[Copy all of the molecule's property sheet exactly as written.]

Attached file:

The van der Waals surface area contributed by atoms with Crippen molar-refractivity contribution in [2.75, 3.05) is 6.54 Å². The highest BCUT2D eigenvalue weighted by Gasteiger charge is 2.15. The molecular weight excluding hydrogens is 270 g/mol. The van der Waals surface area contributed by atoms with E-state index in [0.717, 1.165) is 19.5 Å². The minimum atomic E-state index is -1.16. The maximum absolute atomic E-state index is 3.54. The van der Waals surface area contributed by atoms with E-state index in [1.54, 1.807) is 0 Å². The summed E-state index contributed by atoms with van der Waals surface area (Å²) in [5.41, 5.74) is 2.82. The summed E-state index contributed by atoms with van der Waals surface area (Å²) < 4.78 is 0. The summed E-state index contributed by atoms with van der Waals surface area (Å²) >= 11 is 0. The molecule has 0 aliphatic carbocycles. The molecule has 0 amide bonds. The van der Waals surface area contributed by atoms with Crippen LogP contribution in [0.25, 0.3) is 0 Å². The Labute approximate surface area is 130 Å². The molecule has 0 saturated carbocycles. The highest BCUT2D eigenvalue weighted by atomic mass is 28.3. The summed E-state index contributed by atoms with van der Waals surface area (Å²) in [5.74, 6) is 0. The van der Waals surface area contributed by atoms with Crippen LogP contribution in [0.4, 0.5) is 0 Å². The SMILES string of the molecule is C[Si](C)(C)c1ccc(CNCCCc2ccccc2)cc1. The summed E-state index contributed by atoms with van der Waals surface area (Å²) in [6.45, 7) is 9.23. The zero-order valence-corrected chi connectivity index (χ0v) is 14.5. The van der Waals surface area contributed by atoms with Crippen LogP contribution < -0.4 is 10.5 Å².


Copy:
The van der Waals surface area contributed by atoms with Crippen molar-refractivity contribution in [2.75, 3.05) is 6.54 Å². The highest BCUT2D eigenvalue weighted by Gasteiger charge is 2.15. The molecular weight excluding hydrogens is 270 g/mol. The van der Waals surface area contributed by atoms with E-state index in [0.717, 1.165) is 19.5 Å². The minimum atomic E-state index is -1.16. The maximum absolute atomic E-state index is 3.54. The van der Waals surface area contributed by atoms with E-state index in [1.54, 1.807) is 0 Å². The summed E-state index contributed by atoms with van der Waals surface area (Å²) in [5.41, 5.74) is 2.82. The summed E-state index contributed by atoms with van der Waals surface area (Å²) < 4.78 is 0. The summed E-state index contributed by atoms with van der Waals surface area (Å²) >= 11 is 0. The molecule has 0 aliphatic carbocycles. The molecule has 0 amide bonds. The van der Waals surface area contributed by atoms with Crippen LogP contribution in [0.25, 0.3) is 0 Å². The Labute approximate surface area is 130 Å². The molecule has 0 saturated carbocycles. The highest BCUT2D eigenvalue weighted by atomic mass is 28.3. The summed E-state index contributed by atoms with van der Waals surface area (Å²) in [5.74, 6) is 0. The van der Waals surface area contributed by atoms with Crippen LogP contribution in [0.4, 0.5) is 0 Å². The SMILES string of the molecule is C[Si](C)(C)c1ccc(CNCCCc2ccccc2)cc1. The summed E-state index contributed by atoms with van der Waals surface area (Å²) in [6.45, 7) is 9.23. The zero-order valence-corrected chi connectivity index (χ0v) is 14.5. The van der Waals surface area contributed by atoms with Crippen LogP contribution < -0.4 is 10.5 Å².